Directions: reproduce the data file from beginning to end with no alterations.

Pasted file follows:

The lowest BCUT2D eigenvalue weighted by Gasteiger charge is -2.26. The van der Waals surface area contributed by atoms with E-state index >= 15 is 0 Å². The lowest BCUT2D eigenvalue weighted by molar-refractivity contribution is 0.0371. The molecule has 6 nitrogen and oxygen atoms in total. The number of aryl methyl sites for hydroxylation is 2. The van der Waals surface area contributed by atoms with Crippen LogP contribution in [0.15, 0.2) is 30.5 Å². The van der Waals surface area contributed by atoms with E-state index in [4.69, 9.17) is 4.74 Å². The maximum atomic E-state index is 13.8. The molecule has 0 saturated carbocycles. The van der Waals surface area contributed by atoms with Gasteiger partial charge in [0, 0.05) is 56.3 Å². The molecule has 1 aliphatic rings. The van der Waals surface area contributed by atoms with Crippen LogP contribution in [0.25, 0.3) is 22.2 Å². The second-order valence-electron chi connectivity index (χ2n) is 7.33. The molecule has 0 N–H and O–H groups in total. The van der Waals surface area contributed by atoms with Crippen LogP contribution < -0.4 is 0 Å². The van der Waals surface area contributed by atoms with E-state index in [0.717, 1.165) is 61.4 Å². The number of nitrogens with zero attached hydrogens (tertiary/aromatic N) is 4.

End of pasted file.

The lowest BCUT2D eigenvalue weighted by Gasteiger charge is -2.26. The van der Waals surface area contributed by atoms with E-state index >= 15 is 0 Å². The lowest BCUT2D eigenvalue weighted by molar-refractivity contribution is 0.0371. The molecule has 6 nitrogen and oxygen atoms in total. The number of aryl methyl sites for hydroxylation is 2. The van der Waals surface area contributed by atoms with Crippen LogP contribution in [0.15, 0.2) is 30.5 Å². The van der Waals surface area contributed by atoms with E-state index in [4.69, 9.17) is 4.74 Å². The maximum atomic E-state index is 13.8. The molecule has 0 saturated carbocycles. The van der Waals surface area contributed by atoms with Gasteiger partial charge in [0, 0.05) is 56.3 Å². The molecule has 1 aliphatic rings. The van der Waals surface area contributed by atoms with Crippen LogP contribution in [0.25, 0.3) is 22.2 Å². The second-order valence-electron chi connectivity index (χ2n) is 7.33. The molecule has 0 N–H and O–H groups in total. The van der Waals surface area contributed by atoms with Crippen LogP contribution < -0.4 is 0 Å². The van der Waals surface area contributed by atoms with E-state index in [0.717, 1.165) is 61.4 Å². The number of nitrogens with zero attached hydrogens (tertiary/aromatic N) is 4.